ATbar The Implementation of Resolution 425 - The Beginnining of an Internal Dispute in Iran and Lebanon
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The Implementation of Resolution 425 - The Beginnining of an Internal Dispute in Iran and Lebanon

09/04/1998 | by Erlich, Reuven (Dr.)  

One of the main criteria in the Israeli initiative to implement resolution 425, and of the Israeli cabinet decision of April 1st, is the dismantling of the military capabilities of Hizballah, and the other terror organizations, and the cessation of their terror activities from Lebanese territory against Israel. So far the Lebanese have refrained from dealing with this aspect of the Israeli initiative, problematic as it is from their point of view. Instead, they have chosen to place all their efforts - under Syrian orchestration - to negating the initiative as a whole. Recently, there have been some interesting developments in the debate over the Israeli initiative, when Iran, whose control over Hizballah makes it an important player in Lebanese internal politics, entered the fray.

It all started when Atallah Mohagerani, Iranian Culture and Islamic Guidance Minister, and Iran’s government spokesman, called a press conference on 28th March at the Iranian Embassy in Paris. Mohagerani stated that if Israel were to withdraw from Lebanon under provisions of secure and final borders between Israel and Lebanon, there would be no further need for the activities of the so called “Resistance”, meaning of course, Hizballah. In this case, said Mohagerani, Hizballah would continue to exist as a political party, and would focus instead on political and cultural activity within the framework of internal Lebanese politics. But, of course, it would give up its military apparatus and activities.

This interesting, and important, remark of Mohagerani’s stands in direct contradiction to the public message so enthusiastically sown by Hizballah leaders. According to this position, even if the IDF withdraws unilaterally, Hizballah gives no guarantee to refrain from anti-Israeli terrorist activity from Lebanon. After all, according to Hizballah, the problem is not only the "liberation" of Lebanon, but also “occupied Palestine”; the decision to abstain from terrorism or not is to be reserved as a "secret bargaining chip" for future political developments. Mohagerani’s statement, widely quoted by the Lebanese and Arab media, contrasted sharply with official Hizballah propaganda. All this threw Hizballah into an unprecedented contradiction between its own official stance (compounded in Tehran, not Beirut) and the declaration of an Iranian minister, close to Iranian president Khatami, and serving as his government’s official mouthpiece.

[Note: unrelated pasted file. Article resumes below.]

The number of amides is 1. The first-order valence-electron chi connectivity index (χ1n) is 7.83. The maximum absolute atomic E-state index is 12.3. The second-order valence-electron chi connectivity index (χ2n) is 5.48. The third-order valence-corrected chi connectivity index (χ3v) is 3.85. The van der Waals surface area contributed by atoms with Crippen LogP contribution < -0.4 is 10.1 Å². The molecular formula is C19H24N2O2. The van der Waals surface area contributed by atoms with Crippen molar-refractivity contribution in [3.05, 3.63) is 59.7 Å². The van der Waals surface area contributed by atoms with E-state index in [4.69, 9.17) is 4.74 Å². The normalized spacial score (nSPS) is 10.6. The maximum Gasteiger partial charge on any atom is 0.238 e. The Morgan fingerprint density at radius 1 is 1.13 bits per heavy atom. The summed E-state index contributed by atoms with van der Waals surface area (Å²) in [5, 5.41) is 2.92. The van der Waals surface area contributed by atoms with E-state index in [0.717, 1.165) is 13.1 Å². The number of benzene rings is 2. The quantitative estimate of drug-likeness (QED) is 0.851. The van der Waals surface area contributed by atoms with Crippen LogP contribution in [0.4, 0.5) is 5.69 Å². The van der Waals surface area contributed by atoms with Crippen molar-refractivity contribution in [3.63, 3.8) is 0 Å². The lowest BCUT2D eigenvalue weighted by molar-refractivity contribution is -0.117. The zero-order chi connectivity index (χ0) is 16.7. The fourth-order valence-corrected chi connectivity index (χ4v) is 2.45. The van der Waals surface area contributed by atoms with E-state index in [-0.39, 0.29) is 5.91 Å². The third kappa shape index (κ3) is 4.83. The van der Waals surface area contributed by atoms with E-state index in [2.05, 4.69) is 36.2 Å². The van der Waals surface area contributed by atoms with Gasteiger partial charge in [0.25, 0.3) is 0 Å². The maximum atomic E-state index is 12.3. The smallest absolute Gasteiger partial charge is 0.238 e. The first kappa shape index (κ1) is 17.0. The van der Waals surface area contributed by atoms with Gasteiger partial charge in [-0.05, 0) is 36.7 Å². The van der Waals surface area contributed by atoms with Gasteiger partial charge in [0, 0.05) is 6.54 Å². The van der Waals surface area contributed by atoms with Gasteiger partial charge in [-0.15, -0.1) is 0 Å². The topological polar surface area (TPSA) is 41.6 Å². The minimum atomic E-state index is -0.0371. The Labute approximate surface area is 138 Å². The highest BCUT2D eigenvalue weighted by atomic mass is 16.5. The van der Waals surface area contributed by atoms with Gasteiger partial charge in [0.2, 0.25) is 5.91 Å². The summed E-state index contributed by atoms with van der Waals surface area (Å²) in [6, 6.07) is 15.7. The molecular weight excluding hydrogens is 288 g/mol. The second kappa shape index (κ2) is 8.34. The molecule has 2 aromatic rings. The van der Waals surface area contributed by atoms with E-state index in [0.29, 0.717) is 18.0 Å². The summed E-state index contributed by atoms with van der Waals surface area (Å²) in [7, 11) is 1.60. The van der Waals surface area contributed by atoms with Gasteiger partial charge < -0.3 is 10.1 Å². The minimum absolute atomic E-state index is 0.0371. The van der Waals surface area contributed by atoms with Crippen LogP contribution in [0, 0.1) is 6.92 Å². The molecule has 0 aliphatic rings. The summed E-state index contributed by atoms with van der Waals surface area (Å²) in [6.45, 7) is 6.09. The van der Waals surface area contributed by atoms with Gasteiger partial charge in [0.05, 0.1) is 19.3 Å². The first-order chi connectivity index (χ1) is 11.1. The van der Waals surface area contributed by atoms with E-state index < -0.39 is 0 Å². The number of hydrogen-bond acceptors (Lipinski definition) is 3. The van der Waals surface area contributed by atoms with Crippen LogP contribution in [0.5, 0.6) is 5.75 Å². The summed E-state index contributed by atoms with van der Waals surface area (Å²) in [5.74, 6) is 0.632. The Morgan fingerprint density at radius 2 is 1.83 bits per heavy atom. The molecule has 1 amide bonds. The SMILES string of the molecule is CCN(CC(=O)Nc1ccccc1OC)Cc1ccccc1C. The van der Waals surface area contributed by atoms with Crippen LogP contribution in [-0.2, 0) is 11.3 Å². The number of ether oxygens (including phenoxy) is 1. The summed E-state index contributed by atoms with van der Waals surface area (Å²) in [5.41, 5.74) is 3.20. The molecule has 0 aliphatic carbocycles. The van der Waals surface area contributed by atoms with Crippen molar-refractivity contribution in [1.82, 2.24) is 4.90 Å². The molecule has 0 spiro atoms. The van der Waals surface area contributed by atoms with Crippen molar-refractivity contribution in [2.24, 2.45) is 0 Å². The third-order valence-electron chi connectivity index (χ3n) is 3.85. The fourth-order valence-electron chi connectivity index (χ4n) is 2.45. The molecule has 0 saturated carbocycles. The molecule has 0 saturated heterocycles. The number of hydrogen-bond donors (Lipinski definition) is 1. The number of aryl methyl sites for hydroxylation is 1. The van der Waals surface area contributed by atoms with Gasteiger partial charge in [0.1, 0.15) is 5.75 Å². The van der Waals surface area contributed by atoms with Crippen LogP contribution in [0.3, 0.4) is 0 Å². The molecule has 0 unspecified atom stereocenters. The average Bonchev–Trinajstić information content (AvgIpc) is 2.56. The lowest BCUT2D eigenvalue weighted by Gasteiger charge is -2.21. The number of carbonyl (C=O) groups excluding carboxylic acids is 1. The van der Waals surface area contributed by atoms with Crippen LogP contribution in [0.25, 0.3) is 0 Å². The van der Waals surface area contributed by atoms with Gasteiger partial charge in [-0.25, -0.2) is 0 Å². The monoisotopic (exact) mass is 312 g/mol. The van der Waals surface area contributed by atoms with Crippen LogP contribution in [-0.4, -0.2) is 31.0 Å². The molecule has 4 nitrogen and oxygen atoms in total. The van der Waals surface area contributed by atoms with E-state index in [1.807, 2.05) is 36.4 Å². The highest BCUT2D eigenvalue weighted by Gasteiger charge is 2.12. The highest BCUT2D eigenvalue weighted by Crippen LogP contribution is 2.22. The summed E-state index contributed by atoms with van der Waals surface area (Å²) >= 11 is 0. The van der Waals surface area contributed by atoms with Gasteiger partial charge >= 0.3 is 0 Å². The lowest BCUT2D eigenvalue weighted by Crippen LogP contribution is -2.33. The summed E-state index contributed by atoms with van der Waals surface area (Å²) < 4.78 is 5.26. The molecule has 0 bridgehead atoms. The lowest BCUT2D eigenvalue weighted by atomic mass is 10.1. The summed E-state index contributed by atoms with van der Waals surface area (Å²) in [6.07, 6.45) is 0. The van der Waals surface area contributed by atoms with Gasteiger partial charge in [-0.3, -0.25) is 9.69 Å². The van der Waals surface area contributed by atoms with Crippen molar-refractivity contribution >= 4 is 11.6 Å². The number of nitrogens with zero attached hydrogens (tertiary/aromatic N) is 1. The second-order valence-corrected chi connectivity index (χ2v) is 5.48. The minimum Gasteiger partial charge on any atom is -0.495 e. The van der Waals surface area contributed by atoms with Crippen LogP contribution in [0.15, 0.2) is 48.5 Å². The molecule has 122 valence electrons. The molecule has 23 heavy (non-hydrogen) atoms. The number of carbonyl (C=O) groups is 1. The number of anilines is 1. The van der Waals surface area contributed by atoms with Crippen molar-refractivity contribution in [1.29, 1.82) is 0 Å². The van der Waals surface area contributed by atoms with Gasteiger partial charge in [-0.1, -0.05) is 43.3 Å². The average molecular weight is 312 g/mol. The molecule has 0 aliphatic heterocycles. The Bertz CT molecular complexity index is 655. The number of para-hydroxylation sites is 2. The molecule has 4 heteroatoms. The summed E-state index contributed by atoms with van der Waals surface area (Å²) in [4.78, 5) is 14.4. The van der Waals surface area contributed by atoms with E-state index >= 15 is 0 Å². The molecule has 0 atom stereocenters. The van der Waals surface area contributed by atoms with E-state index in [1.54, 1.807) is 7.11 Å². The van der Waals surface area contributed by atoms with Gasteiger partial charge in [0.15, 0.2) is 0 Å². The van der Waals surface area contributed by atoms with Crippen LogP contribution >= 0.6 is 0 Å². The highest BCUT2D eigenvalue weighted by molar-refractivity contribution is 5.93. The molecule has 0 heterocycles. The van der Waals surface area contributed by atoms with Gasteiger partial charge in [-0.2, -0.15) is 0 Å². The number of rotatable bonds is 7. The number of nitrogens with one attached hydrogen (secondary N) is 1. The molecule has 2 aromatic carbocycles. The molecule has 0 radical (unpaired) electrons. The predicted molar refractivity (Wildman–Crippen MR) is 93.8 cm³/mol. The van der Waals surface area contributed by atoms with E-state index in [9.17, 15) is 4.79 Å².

We have no way of knowing how Sheikh Hassan Nasrallah, General Secretary of Hizballah, and the other leaders of Hizballah reacted upon waking up on morning of March 28th to the words of the Iranian Minister of Culture on “Radio Lebanon”. Presumably their consternation quickly reached Tehran and Iran’s Foreign Minister, Dr. Kamal Harazi, who aat the time, was visiting Beirut and Damascus. Dr. Harazi tried to minimize the damage caused by his colleague’s statement, without blatantly contradicting him. In his visits to Damascus and Beirut, Harazi violently attacked the Israeli initiative for implementing Security Council resolution 425, while at the same time addressing the question of what becomes of Hizballah after the Israeli withdrawal from Lebanon. Reacting to the Minister of Culture’s statement, Harazi explained that in the event of an IDF withdrawal, Hizballah would have achieved the goal for which it is fighting. However the continuation of “the Resistance”, (here read, the fate of Hizballah and its terrorism from Lebanon) will depend on “the government and the people of Lebanon” (M.B.C. television, 29.3.98). On another occasion, in Beirut, Harazi pointed out that if the IDF withdraws from Lebanon, Hizballah would have achieved one - but only one - of its goals. Harazi refused to answer reporters' questions of whether in such a case Hizballah will cease its military activities and disarm. Such questions must be answered by Hizballah and the Lebanese government, he said (“The Daily Star” 31.3.98).

In contrast to Harazi’s cautious reaction, the head of Hizballa’s political bureau, Hajj Hussein Khalil, after meeting with Harazi in Damascus, was more outspoken. Concerning the question of Hizballah disarmament, Khalil told Radio Monte Carlo (29.3.98), “we have not the slightest doubt that no individual or factor would dare to give security guarantees or to touch the “holy arms . . .’” (a veiled threat, which Lebanese President Elas Hrawi, Prime Minister Rafiq Hariri and Parliament Speaker Nabih Berri are sure to understand the meaning of.).